HARRIS COUNTY APPRAISAL DISTRICT, Appellant, v. TEXAS EASTERN TRANSMISSION CORPORATION, Appellee.
The Harris County Appraisal District (“District”) appeals the trial court's decision to grant interstate allocation of property tax on aircraft owned by appellee, Texas Eastern Transmission Corporation (“TETC”). We conclude that the appraisal rolls should not have been changed and that full market value of the aircraft should be listed on the appraisal rolls. Accordingly, we reverse the judgment of the trial court.
TETC owns the two business aircraft in question-a BAE 330X and a Gulfstream 179T. Although TETC registered them at Hobby Airport in Houston, Texas, the aircraft have flown to and from many different states through the years.1 Both aircraft were normally returned to Texas for repair, storage, inspection, maintenance, and service. From 1995 through 1998, TETC submitted appraisal values of the aircraft for ad valorem tax purposes. In those years, the District listed the aircraft on the appraisal rolls at 100% of their market value. During those years, TETC was entitled to allocate the fair market value of, and thus the tax liability for, the aircraft between the various states from which they departed. See Tex. Tax Code Ann. § 21.03 (Vernon 2001).2 However, in that time, TETC did not request an allocation and did not protest the District's failure to allocate the market value of the aircraft.
Finally realizing that it could have allocated the value of the aircraft, in 2000, TETC sought to correct the 1995 to 1998 appraisal rolls pursuant to section 25.25(c)(3) of the Texas Tax Code. TETC wanted the appraisal rolls to reflect tax liability only for the time each aircraft was located in Texas. However, the District rejected TETC's request. TETC then filed suit in district court, seeking such an allocation for 1995 to 1997.3 The parties stipulated to a statement of facts, and the flight logs of each aircraft were included in the record. Neither side disputed each aircraft's interstate flights. The trial court determined that during the tax period, the aircraft were used both in Texas and out-of-state and ordered corresponding adjustments to the appraisal rolls.4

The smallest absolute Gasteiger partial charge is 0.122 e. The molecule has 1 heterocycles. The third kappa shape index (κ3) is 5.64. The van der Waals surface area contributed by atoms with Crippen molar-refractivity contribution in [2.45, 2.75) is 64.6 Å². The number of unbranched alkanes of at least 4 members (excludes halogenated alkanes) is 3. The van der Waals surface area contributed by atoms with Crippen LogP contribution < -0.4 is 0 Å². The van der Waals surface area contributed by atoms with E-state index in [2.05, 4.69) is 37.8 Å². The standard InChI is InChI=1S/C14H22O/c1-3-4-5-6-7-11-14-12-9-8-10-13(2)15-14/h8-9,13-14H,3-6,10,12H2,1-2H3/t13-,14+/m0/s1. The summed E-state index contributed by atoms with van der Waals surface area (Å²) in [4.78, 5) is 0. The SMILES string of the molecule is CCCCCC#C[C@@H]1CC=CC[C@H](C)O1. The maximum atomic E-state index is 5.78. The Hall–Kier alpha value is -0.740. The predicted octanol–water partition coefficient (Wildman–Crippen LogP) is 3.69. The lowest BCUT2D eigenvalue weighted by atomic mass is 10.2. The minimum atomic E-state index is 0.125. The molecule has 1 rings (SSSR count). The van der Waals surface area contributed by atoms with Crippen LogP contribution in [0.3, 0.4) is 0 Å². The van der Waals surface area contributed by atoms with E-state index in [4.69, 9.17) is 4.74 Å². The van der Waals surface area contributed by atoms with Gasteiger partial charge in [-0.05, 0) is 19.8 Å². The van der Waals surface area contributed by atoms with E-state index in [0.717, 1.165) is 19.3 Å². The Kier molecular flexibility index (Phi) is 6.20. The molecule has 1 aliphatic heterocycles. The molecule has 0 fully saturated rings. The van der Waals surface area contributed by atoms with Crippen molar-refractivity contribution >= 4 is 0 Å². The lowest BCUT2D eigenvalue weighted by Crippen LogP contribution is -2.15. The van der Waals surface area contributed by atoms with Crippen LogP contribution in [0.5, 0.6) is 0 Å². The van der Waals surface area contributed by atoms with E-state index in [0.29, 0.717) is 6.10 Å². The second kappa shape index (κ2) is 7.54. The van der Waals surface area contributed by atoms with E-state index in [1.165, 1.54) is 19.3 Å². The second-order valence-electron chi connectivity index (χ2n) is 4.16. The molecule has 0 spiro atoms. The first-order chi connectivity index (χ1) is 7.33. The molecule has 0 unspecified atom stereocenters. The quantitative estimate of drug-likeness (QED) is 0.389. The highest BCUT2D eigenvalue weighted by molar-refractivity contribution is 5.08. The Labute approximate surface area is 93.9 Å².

The District raises two issues. First, it claims TETC failed to produce sufficient information to support an allocation. Second, the District contends that Tax Code section 25.25(c)(3) is not applicable under the stipulated facts. We will not address the first issue because our holding on the second issue is dispositive of the entire case.
There is no dispute that an owner of a business aircraft used in Texas only part of the time is entitled to receive an interstate allocation. See Tex. Tax Code Ann. § 21.03 (personal property used continually outside of state); see also Fairchild Aircraft, Inc. v. Bexar Appraisal Dist., 47 S.W.3d 577, 583 (Tex.App.-San Antonio 2001, no pet.) (commercial aircraft); Tex. Tax Code Ann. § 21.055 (business aircraft, effective after tax years in question in this case). Accordingly, we must determine which section of the Tax Code governs TETC's request for allocation. Clearly, an owner may protest a property valuation before June 1 of the applicable tax year or within thirty days after the owner receives notice of the appraised value. See Tex. Tax Code Ann. § 41.44(a)(1) (Vernon 2001). Further, the owner may appeal the District's determination of the protest within forty-five days after receiving the final order. See Tex. Tax Code Ann. § 42.21(a) (Vernon 2001). In short, a remedy is available for a taxpayer to receive an allocation, if the request is timely filed. See Tex. Tax Code Ann. §§ 41.01-41.71 (Vernon 2001).
However, some taxpayers, as in this case, file a protest under section 25.25 after failing to seek an allocation during the applicable tax year. Section 25.25 provides, in part:
(a) Except as provided by Chapters 41 and 42 of this code and by this section, the appraisal roll may not be changed.
(c) The appraisal review board, on motion of the chief appraiser or of a property owner, may direct by written order changes in the appraisal role for any of the five preceding years to correct:
(3) the inclusion of property that does not exist in the form or at the location described in the appraisal roll.
Tex. Tax Code Ann. § 25.25 (Vernon 2001).